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Arlington, Va.: We don't hear much about the Vermont Senate race. Who are the leading candidates? What are the chances of the Democrats taking Jefford's seat and that adding to their potential majority? Any chance former Vt. governor Dean (and DNC Chair) can jump into that race?

Chris Cillizza: You don't hear much about it because of the decided Democratic lean of the state (Kerry won it by 20 points in 2004) and the fact that Republicans were unable to convince Gov. Jim Douglas (R) to run.

Independent Rep. Bernie Sanders, who caucuses with Democrats in the House, has successfully convinced Democrats not to run a candidate of their own for the Senate seat.

Republicans seem happy with wealthy businessman Richard Tarrant as their nominee. Tarrant is traveling the state holding pancake breakfasts but doesn't seem to have gained much traction against Sanders here yet.

A major uphill race for Republicans.

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Boston, Mass.: What is the outlook for the VT house seat being vacated by Bernie Sanders? Are there any competitive races in Michigan?

Chris Cillizza: And now for the seat Sanders is vacating to run for the Senate....

Republicans are extremely enthusiastic about their chances in the open seat despite all of the factors I outlined above that seem to favor Democrats.

Much of Republicans optimism is centered on their likely candidate: Adjutant General Martha Rainville. Rainville was courted by both parties to run for the seat but chose the Republicans.

An exploratory committee for her has raised $100,000 and she is expected to get into the race within the month. She'll face a primary challenge from state Sen. Mark Shephard and likely be challenged in the fall by state Sen. Peter Welch (D).

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Washington, D.C.: Thanks for the tips in today's article on which House/Senate races to watch. Which governor races do you think will be most interesting?

Chris Cillizza: Good question. If you go to Washingtonpost.com, there is an interactive map that details the top 5 governors races to watch with a bit of analysis for each contest.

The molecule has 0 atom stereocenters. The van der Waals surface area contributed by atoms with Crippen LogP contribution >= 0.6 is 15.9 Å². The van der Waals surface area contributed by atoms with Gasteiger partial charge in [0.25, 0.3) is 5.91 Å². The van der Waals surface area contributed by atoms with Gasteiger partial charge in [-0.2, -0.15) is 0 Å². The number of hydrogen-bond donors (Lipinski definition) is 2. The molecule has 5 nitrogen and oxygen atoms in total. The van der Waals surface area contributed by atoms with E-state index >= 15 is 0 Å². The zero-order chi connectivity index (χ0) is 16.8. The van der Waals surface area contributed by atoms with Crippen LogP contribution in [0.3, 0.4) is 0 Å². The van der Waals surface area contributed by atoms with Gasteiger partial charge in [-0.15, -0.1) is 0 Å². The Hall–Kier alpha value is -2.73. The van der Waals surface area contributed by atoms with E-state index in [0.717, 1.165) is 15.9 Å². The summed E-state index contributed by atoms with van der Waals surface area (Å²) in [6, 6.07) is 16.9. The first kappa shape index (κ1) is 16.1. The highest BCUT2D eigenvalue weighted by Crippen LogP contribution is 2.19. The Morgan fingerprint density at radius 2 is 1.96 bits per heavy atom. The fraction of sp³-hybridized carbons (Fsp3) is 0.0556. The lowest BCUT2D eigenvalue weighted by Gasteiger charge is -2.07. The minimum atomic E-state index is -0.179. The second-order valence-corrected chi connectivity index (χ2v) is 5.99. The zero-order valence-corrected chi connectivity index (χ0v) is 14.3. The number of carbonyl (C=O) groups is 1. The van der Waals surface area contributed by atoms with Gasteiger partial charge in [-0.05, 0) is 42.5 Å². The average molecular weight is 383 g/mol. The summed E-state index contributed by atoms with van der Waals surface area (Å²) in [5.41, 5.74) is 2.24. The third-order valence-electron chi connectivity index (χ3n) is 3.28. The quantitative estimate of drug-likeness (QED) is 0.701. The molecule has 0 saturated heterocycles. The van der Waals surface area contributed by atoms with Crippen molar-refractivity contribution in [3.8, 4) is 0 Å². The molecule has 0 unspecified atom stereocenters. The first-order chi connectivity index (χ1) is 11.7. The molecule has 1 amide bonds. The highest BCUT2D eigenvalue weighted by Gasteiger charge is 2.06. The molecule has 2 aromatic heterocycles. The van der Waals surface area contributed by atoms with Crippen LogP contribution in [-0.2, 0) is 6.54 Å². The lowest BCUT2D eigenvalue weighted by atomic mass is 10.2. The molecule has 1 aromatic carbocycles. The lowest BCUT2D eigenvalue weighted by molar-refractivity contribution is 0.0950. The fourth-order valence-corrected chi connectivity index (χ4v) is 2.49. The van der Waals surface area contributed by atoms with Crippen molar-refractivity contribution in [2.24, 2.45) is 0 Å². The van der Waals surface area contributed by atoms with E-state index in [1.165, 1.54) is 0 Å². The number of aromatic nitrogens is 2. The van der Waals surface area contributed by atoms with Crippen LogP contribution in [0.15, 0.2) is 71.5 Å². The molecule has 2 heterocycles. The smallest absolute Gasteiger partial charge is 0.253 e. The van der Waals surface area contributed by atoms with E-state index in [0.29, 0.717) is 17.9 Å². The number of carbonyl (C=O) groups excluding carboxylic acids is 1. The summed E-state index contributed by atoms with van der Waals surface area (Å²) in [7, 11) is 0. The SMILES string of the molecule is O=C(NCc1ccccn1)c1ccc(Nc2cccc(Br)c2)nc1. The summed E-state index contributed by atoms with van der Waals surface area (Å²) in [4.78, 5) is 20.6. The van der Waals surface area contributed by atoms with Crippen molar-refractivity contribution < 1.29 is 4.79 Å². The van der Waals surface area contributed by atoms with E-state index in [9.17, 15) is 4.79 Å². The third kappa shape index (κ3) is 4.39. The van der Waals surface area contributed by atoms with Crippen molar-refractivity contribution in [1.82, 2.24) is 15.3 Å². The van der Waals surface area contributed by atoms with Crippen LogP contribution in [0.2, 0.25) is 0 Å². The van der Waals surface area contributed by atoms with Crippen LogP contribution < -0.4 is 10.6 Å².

Florida, California, New York, Iowa and Ohio are all listed there and should all be great to watch. But, with 36 governors' mansions up for grabs in November there are so many more to keep an eye on including Colorado, Alaska, Arkansas, Maine and many others.

If you want a little more information on the hottest governors' races, check out The Fix's Friday Line on the topic.

Can we link to that?

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washingtonpost.com: Friday Line: Winning the 2008 Money Primary

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Nokesville, Va.: Chris, thanks for getting a little campaign news on the front page of the paper. It's fun for junkies to know which House and Senate races are going to be hot. Having said that, isn't this a bit of a valentine to Schumer and Co? Isn't it possible we can find Post articles from February 2002 and February 2004 touting the Democrats' chances? Afraid your crystal ball might be cloudy?

Chris Cillizza: I don't think the comparison to 2002 and 2004 is entirely apt.

In 2002, the impact of Sept. 11 was still being felt deeply by the country and there was little indication that the national playing field favored either party overwhelmingly.

It's true that in 2004, some of the poll numbers (right direction/wrong track, Bush's job approval numbers) SEEMED to point to Kerry and the Democrats winning. But, a presidential election cycle is so different than a midterm election that it isn't entirely fair to compare them.

So, I don't think this story was too friendly toward Democrats. I think it reflected the current political reality seen by smart observers on both sides of the partisan divide, which is that Democratic gains are likely but Democratic takeovers of the House and Senate aren't in the cards just yet.

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Rochester, N.Y.: What impact will the statewide elections in New York State have on elections for the House upstate? Will Hillary Clinton and Spitzer have coattails if they're running essentially unopposed? Or will Weld mange to give Spitzer some kind of a run for his money? Are upstate Republicans like Kuhl, Boehlert, McHugh going to put at much of a disadvantage by the weakness of the GOP at the state level?

Chris Cillizza: Great question.

Democrats are beginning to talk about their chances of ousting people like Republican Reps. John Sweeney and Randy Kuhl in the Upstate because of the GOP's weakness at the top of the ticket.

Both Spitzer and Clinton have huge leads over their Republican rivals and New York GOPers seem headed for a very tough election this November.

Whether the lack of a competitive top of the ticket pushes Sweeney, Kul or others out remains to be seen but it is certainly not good news for them.

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Silly-zza!: I'm a dyed-in-the-woolly Republican, but casting Kyl as vulnerable? You might as well say the Democrats are vulnerable in Maryland. Major stretch, pal.

Chris Cillizza: Silly-zza. That's good.

Well, we did in fact say that Republicans have a chance in the open Maryland Senate seat. Lt. Gov. Michael Steele (R) is running and many in the party believe his star power can overcome the Democratic nature of the state.

As for Arizona, we noted in the story that Kyl and Talent are the last two GOP incumbents likely to fall in November. But, Democrats have a wealthy candidate to run against Kyl and believe they can drive a wedge between he and the better known and more popular John McCain.

I stand by our contention that it's one to watch -- as is Maryland for that matter.